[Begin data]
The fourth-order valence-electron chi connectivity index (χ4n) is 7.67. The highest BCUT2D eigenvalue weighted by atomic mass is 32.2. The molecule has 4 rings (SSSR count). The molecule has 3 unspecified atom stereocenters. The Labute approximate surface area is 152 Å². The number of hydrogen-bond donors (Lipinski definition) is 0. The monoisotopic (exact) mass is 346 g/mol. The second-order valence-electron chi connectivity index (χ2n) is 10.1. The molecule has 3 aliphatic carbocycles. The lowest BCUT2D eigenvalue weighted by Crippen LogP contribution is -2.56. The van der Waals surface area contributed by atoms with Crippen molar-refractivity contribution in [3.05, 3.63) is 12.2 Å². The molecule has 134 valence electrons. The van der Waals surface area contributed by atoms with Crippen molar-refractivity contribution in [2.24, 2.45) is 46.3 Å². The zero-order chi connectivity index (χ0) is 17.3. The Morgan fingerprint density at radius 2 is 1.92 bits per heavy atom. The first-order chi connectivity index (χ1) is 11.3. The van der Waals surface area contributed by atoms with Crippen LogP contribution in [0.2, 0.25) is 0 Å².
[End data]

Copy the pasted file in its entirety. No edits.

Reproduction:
The fourth-order valence-electron chi connectivity index (χ4n) is 7.67. The highest BCUT2D eigenvalue weighted by atomic mass is 32.2. The molecule has 4 rings (SSSR count). The molecule has 3 unspecified atom stereocenters. The Labute approximate surface area is 152 Å². The number of hydrogen-bond donors (Lipinski definition) is 0. The monoisotopic (exact) mass is 346 g/mol. The second-order valence-electron chi connectivity index (χ2n) is 10.1. The molecule has 3 aliphatic carbocycles. The lowest BCUT2D eigenvalue weighted by Crippen LogP contribution is -2.56. The van der Waals surface area contributed by atoms with Crippen molar-refractivity contribution in [3.05, 3.63) is 12.2 Å². The molecule has 134 valence electrons. The van der Waals surface area contributed by atoms with Crippen molar-refractivity contribution in [2.24, 2.45) is 46.3 Å². The zero-order chi connectivity index (χ0) is 17.3. The Morgan fingerprint density at radius 2 is 1.92 bits per heavy atom. The first-order chi connectivity index (χ1) is 11.3. The van der Waals surface area contributed by atoms with Crippen LogP contribution in [0.2, 0.25) is 0 Å².